Patricia Lui & Lilian Karunungan
Singapore’s central bank will favor a stronger currency by October to curb inflation and catch up with regional peers in withdrawing economic stimulus, a survey of economists showed.
The currency has risen 0.5 percent so far this year, lagging behind a 7 percent gain in Malaysia’s ringgit and a 5 percent advance in India’s rupee. Consumer prices rose 1 percent in February from a year earlier, the fastest pace since March 2009, compared with a 0.2 percent increase in January, official data show.
“MAS doesn’t want to be seen as being behind the curve,” said Sebastien Barbe, head of emerging-market research at Credit Agricole CIB in Hong Kong. “The central bank wants to manage inflation expectations.”
Policy makers from India to China have begun withdrawing monetary stimulus this year, seeking to check asset-price bubbles as the region leads global growth. China has twice ordered banks to increase the share of their assets held in reserve. India increased interest rates last month for the first time in almost two years, while Australia’s central bank has raised borrowing costs in five out of the past six meetings.
Singapore’s central bank opted for a de-facto devaluation of its currency in April last year to reverse a collapse in exports. It maintained a zero-appreciation of the currency at its October review and said on Feb. 19 that the stance remained appropriate. It has yet to set a date for this month’s meeting.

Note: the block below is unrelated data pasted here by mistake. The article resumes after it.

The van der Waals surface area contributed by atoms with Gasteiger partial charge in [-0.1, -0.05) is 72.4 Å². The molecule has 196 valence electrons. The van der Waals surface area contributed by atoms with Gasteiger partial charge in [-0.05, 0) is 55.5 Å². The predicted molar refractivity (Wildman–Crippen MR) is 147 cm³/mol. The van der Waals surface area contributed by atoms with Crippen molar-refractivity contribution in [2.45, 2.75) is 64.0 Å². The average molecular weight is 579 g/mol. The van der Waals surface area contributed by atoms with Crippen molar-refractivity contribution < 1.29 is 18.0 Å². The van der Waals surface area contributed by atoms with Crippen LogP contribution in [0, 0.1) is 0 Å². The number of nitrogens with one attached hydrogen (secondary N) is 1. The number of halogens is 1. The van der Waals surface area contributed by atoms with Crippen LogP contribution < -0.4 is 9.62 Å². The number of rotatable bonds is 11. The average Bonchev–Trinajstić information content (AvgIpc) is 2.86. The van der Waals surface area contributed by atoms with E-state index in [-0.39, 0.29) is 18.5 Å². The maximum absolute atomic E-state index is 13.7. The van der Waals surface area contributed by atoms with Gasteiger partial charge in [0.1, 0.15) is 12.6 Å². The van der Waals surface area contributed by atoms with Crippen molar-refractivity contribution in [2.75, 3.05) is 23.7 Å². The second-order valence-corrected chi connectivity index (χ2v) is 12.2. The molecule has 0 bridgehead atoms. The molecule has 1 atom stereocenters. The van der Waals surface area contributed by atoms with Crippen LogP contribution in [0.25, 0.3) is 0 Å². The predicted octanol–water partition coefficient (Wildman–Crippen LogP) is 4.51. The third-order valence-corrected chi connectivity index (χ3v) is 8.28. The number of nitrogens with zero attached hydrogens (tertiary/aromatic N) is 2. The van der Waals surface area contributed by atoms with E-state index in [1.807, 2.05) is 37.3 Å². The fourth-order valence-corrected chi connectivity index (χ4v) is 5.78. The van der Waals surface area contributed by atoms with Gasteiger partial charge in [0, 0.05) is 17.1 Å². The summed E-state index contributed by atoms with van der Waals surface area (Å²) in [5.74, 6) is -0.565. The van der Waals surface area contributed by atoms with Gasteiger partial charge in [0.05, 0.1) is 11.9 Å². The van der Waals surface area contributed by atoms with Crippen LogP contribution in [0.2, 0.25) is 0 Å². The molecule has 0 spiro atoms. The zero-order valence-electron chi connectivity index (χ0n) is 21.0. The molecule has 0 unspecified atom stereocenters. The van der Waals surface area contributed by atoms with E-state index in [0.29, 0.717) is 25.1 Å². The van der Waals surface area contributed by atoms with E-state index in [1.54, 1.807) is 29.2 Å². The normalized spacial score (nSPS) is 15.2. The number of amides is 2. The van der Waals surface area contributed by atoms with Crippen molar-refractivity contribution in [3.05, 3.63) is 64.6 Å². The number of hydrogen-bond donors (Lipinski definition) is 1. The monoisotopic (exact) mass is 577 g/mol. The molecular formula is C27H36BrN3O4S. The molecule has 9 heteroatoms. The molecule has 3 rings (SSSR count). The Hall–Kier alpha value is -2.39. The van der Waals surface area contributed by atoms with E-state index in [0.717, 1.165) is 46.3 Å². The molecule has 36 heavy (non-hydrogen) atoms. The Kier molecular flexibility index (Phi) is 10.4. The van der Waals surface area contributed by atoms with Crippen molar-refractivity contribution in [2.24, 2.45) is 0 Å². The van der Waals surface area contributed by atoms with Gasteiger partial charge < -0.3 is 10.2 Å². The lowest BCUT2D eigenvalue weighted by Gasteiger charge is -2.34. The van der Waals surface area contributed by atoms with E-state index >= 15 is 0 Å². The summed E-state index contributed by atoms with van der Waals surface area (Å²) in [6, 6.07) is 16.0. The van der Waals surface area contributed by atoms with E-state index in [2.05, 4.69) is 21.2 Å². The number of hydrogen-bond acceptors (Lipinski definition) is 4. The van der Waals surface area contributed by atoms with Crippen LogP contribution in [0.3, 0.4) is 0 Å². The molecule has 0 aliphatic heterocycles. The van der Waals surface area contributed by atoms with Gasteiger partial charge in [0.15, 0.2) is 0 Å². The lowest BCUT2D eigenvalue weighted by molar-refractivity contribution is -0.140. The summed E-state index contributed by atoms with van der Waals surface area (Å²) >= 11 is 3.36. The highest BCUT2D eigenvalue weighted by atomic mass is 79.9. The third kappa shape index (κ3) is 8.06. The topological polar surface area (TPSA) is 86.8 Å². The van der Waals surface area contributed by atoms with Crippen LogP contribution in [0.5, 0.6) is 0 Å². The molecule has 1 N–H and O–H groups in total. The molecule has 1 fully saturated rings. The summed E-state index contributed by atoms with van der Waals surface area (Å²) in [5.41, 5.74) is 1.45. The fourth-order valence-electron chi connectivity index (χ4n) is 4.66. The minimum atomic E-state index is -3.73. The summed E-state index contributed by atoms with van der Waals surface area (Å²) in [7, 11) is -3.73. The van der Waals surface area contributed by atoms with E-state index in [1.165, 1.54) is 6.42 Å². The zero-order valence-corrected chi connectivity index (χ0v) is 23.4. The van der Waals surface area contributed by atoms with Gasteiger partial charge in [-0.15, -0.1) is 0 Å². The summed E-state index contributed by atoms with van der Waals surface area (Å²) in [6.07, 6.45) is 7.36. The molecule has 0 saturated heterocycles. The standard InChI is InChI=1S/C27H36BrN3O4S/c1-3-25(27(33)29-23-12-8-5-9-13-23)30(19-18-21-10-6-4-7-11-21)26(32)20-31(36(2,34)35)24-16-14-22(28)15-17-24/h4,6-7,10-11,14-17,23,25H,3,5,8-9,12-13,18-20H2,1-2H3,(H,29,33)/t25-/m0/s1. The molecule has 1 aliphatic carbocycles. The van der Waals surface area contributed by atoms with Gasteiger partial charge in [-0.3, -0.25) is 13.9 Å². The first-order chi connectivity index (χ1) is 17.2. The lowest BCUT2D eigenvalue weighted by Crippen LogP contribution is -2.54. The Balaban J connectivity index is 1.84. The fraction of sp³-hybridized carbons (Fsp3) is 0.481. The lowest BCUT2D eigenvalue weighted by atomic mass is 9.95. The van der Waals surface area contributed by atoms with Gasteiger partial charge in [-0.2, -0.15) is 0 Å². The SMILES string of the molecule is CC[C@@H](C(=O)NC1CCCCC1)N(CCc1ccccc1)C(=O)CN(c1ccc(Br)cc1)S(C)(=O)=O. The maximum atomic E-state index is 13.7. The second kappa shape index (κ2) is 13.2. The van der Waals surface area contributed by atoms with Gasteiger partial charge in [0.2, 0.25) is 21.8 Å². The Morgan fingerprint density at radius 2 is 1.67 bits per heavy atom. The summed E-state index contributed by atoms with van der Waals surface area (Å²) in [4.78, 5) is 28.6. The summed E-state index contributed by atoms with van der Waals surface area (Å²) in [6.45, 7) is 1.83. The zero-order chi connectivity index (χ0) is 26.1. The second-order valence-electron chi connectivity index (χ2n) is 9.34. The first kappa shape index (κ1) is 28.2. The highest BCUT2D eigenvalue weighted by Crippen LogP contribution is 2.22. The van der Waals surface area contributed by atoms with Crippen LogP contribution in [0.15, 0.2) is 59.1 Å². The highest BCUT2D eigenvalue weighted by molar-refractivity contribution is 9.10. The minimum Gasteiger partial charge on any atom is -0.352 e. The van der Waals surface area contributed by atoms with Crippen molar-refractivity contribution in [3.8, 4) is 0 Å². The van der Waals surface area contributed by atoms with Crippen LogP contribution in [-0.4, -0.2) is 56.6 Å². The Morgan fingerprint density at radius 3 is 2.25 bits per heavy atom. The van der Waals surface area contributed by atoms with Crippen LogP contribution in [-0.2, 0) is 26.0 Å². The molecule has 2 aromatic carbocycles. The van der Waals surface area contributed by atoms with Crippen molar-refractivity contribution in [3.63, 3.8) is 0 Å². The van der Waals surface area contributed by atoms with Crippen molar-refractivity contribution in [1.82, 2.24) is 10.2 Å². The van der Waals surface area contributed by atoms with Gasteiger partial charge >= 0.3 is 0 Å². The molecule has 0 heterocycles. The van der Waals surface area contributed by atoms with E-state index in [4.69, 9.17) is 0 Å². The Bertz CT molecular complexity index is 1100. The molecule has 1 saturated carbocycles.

Gross domestic product will expand by as much as 6.5 percent in 2010, the government said in February. The economy grew 4 percent in the fourth quarter from the year-earlier period, the fastest pace since March 2008.
The central bank is concerned that the economic recoveries in the city’s major markets of the U.S., Japan and the euro zone have yet to take root, said Alvin Liew, an economist at Standard Chartered Plc in Singapore. Developed countries will grow 2.1 percent in 2010 after contracting 3.2 percent last year, according to International Monetary Fund forecasts. The U.S. and Europe together buy about a fourth of Singapore’s exports.
“We expect the MAS to maintain its neutral currency policy stance in April as inflation is still benign,” said Liew. “The key export markets in the G-3 economies may remain lackluster.”
“The reason we see a move in October rather than April is a Fed hike and a resumption of the Chinese yuan appreciation are more likely in the second half than the first half,” said Philip Wee, a senior currency economist at DBS Group Holdings Ltd., Singapore’s largest bank.